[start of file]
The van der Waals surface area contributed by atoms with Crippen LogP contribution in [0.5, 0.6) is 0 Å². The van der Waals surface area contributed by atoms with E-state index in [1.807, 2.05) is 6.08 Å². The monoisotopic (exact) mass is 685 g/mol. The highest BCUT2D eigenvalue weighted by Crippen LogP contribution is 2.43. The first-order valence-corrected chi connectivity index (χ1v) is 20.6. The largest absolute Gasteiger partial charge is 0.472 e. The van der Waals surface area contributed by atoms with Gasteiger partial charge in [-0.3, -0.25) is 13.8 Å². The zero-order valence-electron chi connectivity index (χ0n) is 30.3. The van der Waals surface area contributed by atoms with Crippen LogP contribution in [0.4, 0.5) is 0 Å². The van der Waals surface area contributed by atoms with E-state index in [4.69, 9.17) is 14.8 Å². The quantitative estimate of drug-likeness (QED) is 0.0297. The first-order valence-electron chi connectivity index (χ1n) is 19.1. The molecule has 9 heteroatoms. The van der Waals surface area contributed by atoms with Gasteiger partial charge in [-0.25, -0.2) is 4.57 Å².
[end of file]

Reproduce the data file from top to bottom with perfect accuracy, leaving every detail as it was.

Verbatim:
The van der Waals surface area contributed by atoms with Crippen LogP contribution in [0.5, 0.6) is 0 Å². The van der Waals surface area contributed by atoms with E-state index in [1.807, 2.05) is 6.08 Å². The monoisotopic (exact) mass is 685 g/mol. The highest BCUT2D eigenvalue weighted by Crippen LogP contribution is 2.43. The first-order valence-corrected chi connectivity index (χ1v) is 20.6. The largest absolute Gasteiger partial charge is 0.472 e. The van der Waals surface area contributed by atoms with Gasteiger partial charge in [-0.3, -0.25) is 13.8 Å². The zero-order valence-electron chi connectivity index (χ0n) is 30.3. The van der Waals surface area contributed by atoms with Crippen LogP contribution in [0.4, 0.5) is 0 Å². The van der Waals surface area contributed by atoms with E-state index in [4.69, 9.17) is 14.8 Å². The quantitative estimate of drug-likeness (QED) is 0.0297. The first-order valence-electron chi connectivity index (χ1n) is 19.1. The molecule has 9 heteroatoms. The van der Waals surface area contributed by atoms with Gasteiger partial charge in [-0.25, -0.2) is 4.57 Å².